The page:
Marcus

PS I have added the videos to add a bit of spice to the proceedings… in them you can, occasionally, feel the charisma of the person.

.
Many thankx to the Smithsonian National Portrait Gallery for allowing me to publish the photographs in the posting. Please click on the photographs for a larger version of the image.

 

Bob Willoughby. 'Billie Holiday' 1951 (printed 1991)

 

Bob Willoughby
Billie Holiday
1951 (printed 1991)
Gelatin silver print
Image: 25.2 x 35.3 cm. (19 15/16 x 13 15/16″)
National Portrait Gallery, Smithsonian Institution

 

 

Rare live footage of one of the first anti rascism songs ever.

 

Roger Marshutz. 'Elvis Presley' 1956

 

Roger Marshutz
Elvis Presley
1956
Gelatin silver print
Sheet: 40.6 x 50.8cm (16 x20″)
© Estee Stanley

 

 

Herman Leonard. 'Frank Sinatra' c. 1956

 

Herman Leonard
Frank Sinatra
c. 1956
Gelatin silver print
Image: 16.5 x 24.1cm (6 1/2 x 9 1/2″)
Institute of Jazz Studies at Rutgers University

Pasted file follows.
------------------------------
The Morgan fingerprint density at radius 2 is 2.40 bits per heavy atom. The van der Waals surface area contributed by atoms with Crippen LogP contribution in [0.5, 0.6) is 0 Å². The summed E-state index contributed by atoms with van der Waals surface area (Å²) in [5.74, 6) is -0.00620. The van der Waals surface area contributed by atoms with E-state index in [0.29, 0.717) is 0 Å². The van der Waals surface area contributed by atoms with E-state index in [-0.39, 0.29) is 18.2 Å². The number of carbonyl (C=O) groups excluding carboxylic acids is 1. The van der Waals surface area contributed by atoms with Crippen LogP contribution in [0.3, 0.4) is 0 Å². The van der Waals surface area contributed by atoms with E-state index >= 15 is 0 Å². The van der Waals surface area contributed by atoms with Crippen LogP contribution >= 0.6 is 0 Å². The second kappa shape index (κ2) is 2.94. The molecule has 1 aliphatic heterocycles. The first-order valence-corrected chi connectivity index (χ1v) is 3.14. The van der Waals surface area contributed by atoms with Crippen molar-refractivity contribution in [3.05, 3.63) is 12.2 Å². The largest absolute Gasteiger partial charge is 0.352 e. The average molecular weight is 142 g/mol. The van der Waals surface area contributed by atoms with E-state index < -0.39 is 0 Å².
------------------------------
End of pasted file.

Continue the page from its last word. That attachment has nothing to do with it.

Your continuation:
Marcia Resnick. 'David Byrne' 1981

 

Marcia Resnick
David Byrne
1981
Gelatin silver print
Image: 21.8 x 32.5 cm (8 9/16 x 12 13/16″)
National Portrait Gallery, Smithsonian Institution

 

Julian Wasser. 'Joan Didion' 1970

 

Julian Wasser
Joan Didion
1970
Gelatin silver print
Image: 24.3 x 34 cm (9 9/16 x 13 3/8″)
National Portrait Gallery, Smithsonian Institution

 

Joan Didion (born December 5, 1934) is an American author best known for her novels and her literary journalism. Her novels and essays explore the disintegration of American morals and cultural chaos, where the overriding theme is individual and social fragmentation.

 

Roy Schatt. 'James Dean' 1954

 

Roy Schatt
James Dean
1954
Gelatin silver print
Image: 34.7 x 42.2cm (13 11/16 x 16 5/8″)
National Portrait Gallery, Smithsonian Institution

 

William Claxton. 'Steve McQueen' 1962

 

William Claxton
Steve McQueen
1962
Gelatin silver print